World Journal of Emergency Medicine

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Treatment of postoperative infectious complications in patients with human immunodeficiency virus infection

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Bao-chi Liu1, Lei Zhang1, Jin-song Su1, Andy Tsun2, Bin Li 2

 

1 Department of Surgery, Shanghai Public Health Clinical Center Affiliated to Fudan University, Shanghai, China

 

2 The Unit of Molecular Immunology, Key Laboratory of Molecular Virology & Immunology, Institut Pasteur of Shanghai, Shanghai Institutes for Biological Sciences, Chinese Academy of Sciences, Shanghai, China

 

Corresponding Author: Bao-chi Liu, Email: liubaochi@shaphc.org

 

© 2014 World Journal of Emergency Medicine

 

DOI: 10.5847/ wjem.j.issn.1920–8642.2014.02.004

 

BACKGROUND: Antibiotics are widely given for surgical patients to prevent infection. Because of the lack of study on the rational use of antibiotics in patients with human immunodeficiency virus (HIV) -infected during surgical procedures, we analyzed the risk factors affecting postoperative infectious complications in HIV-infected patients and explore the rational use of perioperative antibiotics.

METHODS: This retrospective study consisted of 308 HIV-infected patients, 272 males and 36 females, who had undergone operation at the Shanghai Public Health Clinical Center from November 2008 to April 2012. The patients were divided into postoperative infection and non-infection groups. Their age and clinical variables were compared. The correlation between surgical incision, surgical site infection (SSI) and postoperative sepsis was analyzed. Prophylactic antibiotics were used for patients with type I and II incisions for less than 2 days. Patients with type III incisions were given antibiotics until the infection was controlled. Antiretroviral therapy (ART) was prescribed preoperatively for patients whose preoperative CD4 count was <350 cells/µL. For those patients whose preoperative CD4 count was <200 cells/µL, sulfamethoxazole and fluconazole were given preoperatively as prophylactic agents controlling Pneumocystis carinii pneumonia and fungal infection.

RESULTS: A total of 196 patients developed postoperative infectious complications, and 7 patients died. Preoperative CD4 counts, ratio of CD4/CD8 cells, hemoglobin level, and postoperative CD4 counts, hemoglobin and albumin levels were risk factors of perioperative infection in HIV-infected patients. Patients with a preoperative CD4 count <200 cell/µL, anemia, a postoperative CD4 count <200 cell/µL or albumin levels <35 g/L were correlated with a higher rate of perioperative infection. There was a significant correlation between SSI and the type of surgical incision. The rate of SSI in patients with type I surgical incision was 2% and in those with type II surgical incision was 38%. All the patients who received type III surgical incision developed SSI, and they were more likely to develop postoperative sepsis.

CONCLUSIONS: HIV-infected patients are more likely to develop postoperative infectious complications. The rational use of antibiotics in HIV-infected patients could help to reduce the rate of postoperative infectious complications in these patients.

(World J Emerg Med 2014; 5 (2): 103–106)

 

KEY WORDS: Human immunodeficiency virus; Acquired immunodeficiency syndrome; Perioperative period; Surgical site infection; Antibiotics

 

BACKGROUND

Antiretroviral therapy (ART) has significantly improved the life expectancy of patients with human immunodeficiency virus (HIV) infection and those with acquired immune deficiency syndrome (AIDS).[1] With the increase of HIV-infected patients in recent years, the demand for surgical treatment of HIV-infected patients has been increasing.[2–5] At the same time, antibiotics are widely used to prevent the HIV infection in patients during the operations. Due to the lack of research on the rational use of antibiotics in HIV-infected patients during surgical procedures, this study aimed to analyze the risk factors of postoperative infections and explore the rational use of antibiotics in these patients.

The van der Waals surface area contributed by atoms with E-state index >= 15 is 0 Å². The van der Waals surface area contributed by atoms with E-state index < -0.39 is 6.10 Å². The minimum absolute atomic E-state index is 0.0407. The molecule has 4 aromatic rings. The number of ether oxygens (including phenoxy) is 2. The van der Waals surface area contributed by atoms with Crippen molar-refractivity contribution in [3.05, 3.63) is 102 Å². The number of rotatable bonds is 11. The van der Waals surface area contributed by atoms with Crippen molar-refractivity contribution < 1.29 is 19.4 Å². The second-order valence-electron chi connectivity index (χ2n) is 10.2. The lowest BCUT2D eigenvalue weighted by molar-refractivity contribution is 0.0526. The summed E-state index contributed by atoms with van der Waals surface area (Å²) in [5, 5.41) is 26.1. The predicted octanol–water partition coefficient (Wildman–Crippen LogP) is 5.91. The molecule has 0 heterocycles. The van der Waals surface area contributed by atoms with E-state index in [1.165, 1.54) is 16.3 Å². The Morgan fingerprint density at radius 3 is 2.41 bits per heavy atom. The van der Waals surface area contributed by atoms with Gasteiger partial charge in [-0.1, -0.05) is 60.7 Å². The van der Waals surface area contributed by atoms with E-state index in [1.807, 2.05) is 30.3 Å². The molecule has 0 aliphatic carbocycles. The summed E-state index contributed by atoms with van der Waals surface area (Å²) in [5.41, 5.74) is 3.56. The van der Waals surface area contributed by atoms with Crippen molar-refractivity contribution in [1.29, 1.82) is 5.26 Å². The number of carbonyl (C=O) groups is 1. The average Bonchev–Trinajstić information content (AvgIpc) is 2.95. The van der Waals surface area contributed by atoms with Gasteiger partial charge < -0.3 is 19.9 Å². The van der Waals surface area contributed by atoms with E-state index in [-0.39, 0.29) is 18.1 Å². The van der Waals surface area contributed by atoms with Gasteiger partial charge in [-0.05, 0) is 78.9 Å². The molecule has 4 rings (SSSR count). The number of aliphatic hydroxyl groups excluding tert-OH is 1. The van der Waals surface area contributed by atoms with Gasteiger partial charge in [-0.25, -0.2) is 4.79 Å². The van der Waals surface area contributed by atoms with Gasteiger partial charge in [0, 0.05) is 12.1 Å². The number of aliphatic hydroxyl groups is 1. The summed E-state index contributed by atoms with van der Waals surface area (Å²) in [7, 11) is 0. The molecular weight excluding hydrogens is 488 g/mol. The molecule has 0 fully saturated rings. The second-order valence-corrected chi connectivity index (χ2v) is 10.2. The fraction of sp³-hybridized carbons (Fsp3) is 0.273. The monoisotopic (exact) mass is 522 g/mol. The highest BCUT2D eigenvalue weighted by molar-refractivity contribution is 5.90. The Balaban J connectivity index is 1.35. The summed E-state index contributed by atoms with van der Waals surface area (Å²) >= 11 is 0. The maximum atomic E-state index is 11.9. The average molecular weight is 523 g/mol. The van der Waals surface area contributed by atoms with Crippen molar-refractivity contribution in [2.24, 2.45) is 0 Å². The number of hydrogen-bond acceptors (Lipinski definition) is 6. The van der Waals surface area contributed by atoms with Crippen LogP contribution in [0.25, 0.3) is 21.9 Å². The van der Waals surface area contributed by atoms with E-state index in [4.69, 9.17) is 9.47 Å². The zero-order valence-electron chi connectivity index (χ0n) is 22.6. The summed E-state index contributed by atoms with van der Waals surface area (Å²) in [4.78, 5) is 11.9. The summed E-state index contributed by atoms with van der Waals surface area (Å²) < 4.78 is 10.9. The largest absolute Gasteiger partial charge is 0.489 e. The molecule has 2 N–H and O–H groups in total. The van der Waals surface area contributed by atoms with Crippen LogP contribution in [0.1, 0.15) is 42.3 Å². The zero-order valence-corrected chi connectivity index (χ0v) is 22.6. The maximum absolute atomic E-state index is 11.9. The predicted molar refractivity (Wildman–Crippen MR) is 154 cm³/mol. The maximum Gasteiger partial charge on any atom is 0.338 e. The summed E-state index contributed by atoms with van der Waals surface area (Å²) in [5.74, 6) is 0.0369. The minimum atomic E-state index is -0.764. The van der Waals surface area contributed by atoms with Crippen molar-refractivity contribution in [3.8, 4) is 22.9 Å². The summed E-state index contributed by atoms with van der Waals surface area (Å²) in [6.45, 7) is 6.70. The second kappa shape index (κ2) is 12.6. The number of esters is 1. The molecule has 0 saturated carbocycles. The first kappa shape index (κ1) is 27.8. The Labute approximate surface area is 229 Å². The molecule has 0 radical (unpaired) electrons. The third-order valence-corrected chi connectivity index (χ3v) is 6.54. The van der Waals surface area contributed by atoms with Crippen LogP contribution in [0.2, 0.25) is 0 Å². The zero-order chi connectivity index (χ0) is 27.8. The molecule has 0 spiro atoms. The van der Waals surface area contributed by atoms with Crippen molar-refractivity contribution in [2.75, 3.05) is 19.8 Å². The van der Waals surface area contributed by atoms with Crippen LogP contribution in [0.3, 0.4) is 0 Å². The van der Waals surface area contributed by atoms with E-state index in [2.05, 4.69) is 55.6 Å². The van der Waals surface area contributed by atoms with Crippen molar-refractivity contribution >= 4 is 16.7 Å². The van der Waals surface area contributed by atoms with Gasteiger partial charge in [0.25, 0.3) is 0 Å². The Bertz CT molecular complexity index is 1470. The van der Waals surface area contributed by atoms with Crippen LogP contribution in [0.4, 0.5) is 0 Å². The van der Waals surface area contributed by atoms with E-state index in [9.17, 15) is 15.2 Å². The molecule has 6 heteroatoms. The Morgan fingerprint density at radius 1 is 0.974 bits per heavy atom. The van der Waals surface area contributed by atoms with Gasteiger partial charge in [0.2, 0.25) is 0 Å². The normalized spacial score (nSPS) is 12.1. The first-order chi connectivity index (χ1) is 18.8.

METHODS

Definitions

The Centers for Disease Control and Prevention (CDC) definition for wound classification of surgical site infection (SSI) was used. SSI was defined as an infection that occurred within 30 days after the surgery. The patients had the one or two of the following features: (i) purulent drainage from the surgical incision; (ii) organisms isolated from an aseptically obtained culture of fluid or tissue from the surgical incision; (iii) the absence of pain, tenderness, localized swelling, redness, or heat. SSIs were also classified into incisional, deep incisional and organ/space.

 

Data collection

Clinical data from the HIV-infected patients who had undergone surgery from November 2008 to April 2012 were retrieved using a computerized patient record system. Inclusion criteria: HIV-infected patients were identified and diagnosed by the Centers for the Disease Prevention and Control in various locations. HIV tests were carried out via ELISA or Western blot. Upon admission, all of the patients had records of disease histories, physical examinations, preoperative and postoperative routine examinations, and immune function tests.

 

Patient group and study method

Infectious complications were retrospectively studied in 308 HIV-infected patients who had undergone surgery from November 2008 to April 2012 at the Shanghai Public Health Clinical Center. Surgical site infection (SSI) was identified through bedside surveillance and postoperative follow-up. Demographic and clinical information entered a database including type of surgical procedures, age, peripheral blood cells, plasma albumin, CD4 count, and CD4/CD8 ratio. The study was conducted according to the Declaration of Helsinki and approved by the Ethics Review Board of Shanghai Public Health Clinical Center (International index IORG0006364).

 

Statistical analysis